Craig Foster blasts 'pitiful' AFC over Hakeem Al-Araibi response


Craig Foster thinks the AFC should be doing far more to help Hakeem Al-Araibi.

Former Socceroos captain Craig Foster has blasted the Asian Football Confederation (AFC) over its "grossly inadequate" response to the detention of Bahraini footballer Hakeem Al-Araibi and questioned its continued silence on the matter.

The Australian permanent resident is recognised as a refugee by the Australian government and has been held in immigration detention by Thai authorities since November.

On Sunday, Mr Foster wrote an open letter to AFC president Sheikh Salman bin Ibrahim Al-Khalifa.

Mr Al-Khalifa is a member of the Bahraini royal family and also the vice-president of FIFA, who has already called for Mr Al-Araibi's release.

"The AFC is duty-bound under obligations imposed by Article 3 of the AFC and FIFA Statutes to not only uphold Hakeem's internationally-recognised human rights but to 'strive to promote the protection of these rights'," Mr Foster said.

He urged the AFC president to uphold his obligations to stakeholders "to the maximum extent possible" or step down to better allow for the duties to be fulfilled. 

Mr Foster asked Mr Al-Khalifa several questions in the letter.

These included, "as a vice president of FIFA, do you endorse FIFA's call for Hakeem to be allowed safe return to Australia?"

And "given that the human rights standards of the AFC and Bahraini government differ and are in conflict with each other, how are you following the higher standard?"

"The position of AFC president now carries a non-negotiable duty to do everything possible to uphold the human rights of all in football and the football community has a right to ensure this duty is being carried out to its fullest extent," he said.

Footballers and human rights groups have called for Al-Araibi's release.
Footballers and human rights groups have called for Al-Araibi's release.
SBS News

It came as the AFC issued short statements about Mr Al-Araibi this week.

"We are working with FIFA and FAT [Football Association of Thailand] on this issue," it said in a statement to the South China Morning Post, giving no further details.

The AFC provided a similar response to the Guardian, saying "this work is ongoing".

In his letter, Mr Foster called the statements "grossly inadequate".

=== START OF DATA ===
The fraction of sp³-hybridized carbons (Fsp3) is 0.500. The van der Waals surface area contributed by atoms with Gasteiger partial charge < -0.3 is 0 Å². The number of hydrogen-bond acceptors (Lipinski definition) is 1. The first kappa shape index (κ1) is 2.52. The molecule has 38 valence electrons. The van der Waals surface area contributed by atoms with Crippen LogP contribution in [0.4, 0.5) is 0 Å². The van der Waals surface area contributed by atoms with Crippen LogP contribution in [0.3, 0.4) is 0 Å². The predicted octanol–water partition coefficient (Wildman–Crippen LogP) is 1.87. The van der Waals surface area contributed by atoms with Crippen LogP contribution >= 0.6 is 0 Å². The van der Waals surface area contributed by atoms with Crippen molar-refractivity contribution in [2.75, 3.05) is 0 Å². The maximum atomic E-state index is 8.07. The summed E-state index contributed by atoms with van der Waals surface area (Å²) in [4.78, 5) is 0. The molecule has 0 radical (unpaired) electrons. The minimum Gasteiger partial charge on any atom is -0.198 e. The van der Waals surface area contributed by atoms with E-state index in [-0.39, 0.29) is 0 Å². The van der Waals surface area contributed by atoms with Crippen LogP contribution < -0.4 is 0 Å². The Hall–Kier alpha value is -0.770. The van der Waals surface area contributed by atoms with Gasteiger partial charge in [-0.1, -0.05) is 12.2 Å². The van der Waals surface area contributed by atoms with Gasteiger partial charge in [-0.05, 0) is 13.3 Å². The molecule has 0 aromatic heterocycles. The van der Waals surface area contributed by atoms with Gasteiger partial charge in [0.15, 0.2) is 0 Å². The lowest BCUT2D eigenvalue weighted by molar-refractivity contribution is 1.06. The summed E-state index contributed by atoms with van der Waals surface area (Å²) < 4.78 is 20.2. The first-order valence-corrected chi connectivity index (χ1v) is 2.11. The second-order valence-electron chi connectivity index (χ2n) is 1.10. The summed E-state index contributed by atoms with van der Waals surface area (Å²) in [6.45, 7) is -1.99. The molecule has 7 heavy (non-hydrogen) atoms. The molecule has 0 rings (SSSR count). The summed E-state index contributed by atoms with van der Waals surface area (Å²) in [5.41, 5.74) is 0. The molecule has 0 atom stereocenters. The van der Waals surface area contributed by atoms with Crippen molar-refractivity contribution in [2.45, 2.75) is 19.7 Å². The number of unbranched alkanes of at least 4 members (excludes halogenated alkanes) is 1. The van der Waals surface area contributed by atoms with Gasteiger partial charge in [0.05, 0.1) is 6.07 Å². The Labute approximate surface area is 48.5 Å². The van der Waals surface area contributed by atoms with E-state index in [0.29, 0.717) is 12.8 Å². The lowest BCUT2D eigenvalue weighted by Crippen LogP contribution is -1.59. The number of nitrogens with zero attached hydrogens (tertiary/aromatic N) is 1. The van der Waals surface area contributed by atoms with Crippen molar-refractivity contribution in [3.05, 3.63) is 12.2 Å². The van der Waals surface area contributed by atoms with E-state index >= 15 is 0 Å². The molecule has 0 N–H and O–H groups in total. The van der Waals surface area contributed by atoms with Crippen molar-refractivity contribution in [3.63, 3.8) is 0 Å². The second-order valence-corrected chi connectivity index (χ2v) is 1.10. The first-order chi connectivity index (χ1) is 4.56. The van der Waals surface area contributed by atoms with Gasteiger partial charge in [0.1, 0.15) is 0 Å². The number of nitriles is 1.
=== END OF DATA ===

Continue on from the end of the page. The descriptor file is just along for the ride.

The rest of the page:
Writing about the open letter in SBS's World Game, Mr Foster also questioned if football politics were getting in the way of human rights concerns.

He said there were "two extremely concerning questions unanswered" relating to a personal conflict of interest; and the politics surrounding the AFC and FIFA elections next year.

"Firstly, whether the personal conflict of the Bahraini President of the AFC, Sheikh Salman bin Ebrahim Al Khalifa, regarding a young man who has been publicly critical of the Sheikh's alleged role in a human rights atrocity is, in any way compromising his, or his organisation's advocacy for Hakeem," he wrote.

"And AFC and FIFA elections on April 9 and June 5 respectively - and for which the electoral periods for campaigning are currently open - are impeding the willingness of football's stakeholders to hold the AFC president accountable."

"In other words, are football's stakeholders making it clear to Salman that he needs to stand up for our player or are they more interested in his patronage or vote next year?"

Earlier this week, Sheikh Salman announced he would be running for re-election as AFC president next year in April.

Mr Salman has been in the position since 2013 when he took over from Qatari Mohamed bin Hammam, who was banned for life by FIFA in 2011 as he faced allegations of involvement in a cash-for-votes scandal.

"The greater good of the AFC and its members is a priority and we have seen the progress that we have made in the last five years. Football has shown the power to bring nations together and to do good," he said in a statement.

Behind bars

The Australian permanent resident was arrested in Bangkok on an Interpol Red Notice in November. It was his first overseas holiday with his wife since fleeing Bahrain in 2014 in fear for his safety.

Refugees are not supposed to be issued with Interpol Red Notices requested by the country from which they have fled.

Thailand would be in breach of international law if it proceeds with his extradition.

Hakeem Al-Araibi on the field.
Hakeem Al-Araibi on the field.

But his detention could be prolonged for months as he awaits a Thai court decision on whether or not to extradite him.

Mr Al-Araibi's visa allows him to remain in Australia indefinitely and to travel to and from the country, so long as he does not travel to Bahrain.

Foreign Minister Marise Payne has called for his immediate release and safe return to Australia, raising his case with Thai counterpart Don Pramudwinai.

Hakeem Al-Aaraibi is detained in Bangkok.
Hakeem Al-Aaraibi is detained in Bangkok.

But it was revealed that Australia's National Interpol Bureau tipped off Thailand about Mr Al-Araibi's arrival in the country before he arrived.

In 2014, Mr Al-Araibi was sentenced in absentia to 10 years in prison for allegedly vandalising a police station in Bahrain.

A former member of the Bahrain national football team, he says he was overseas playing in a televised match when the alleged incident occurred.

The London-based Bahrain Institute for Rights and Democracy has since posted video footage showing Mr Al-Araibi during the live televised match.    

Mr Al-Araibi has been openly critical of the Bahraini government, speaking about an incident where he was allegedly tortured by authorities in 2012.

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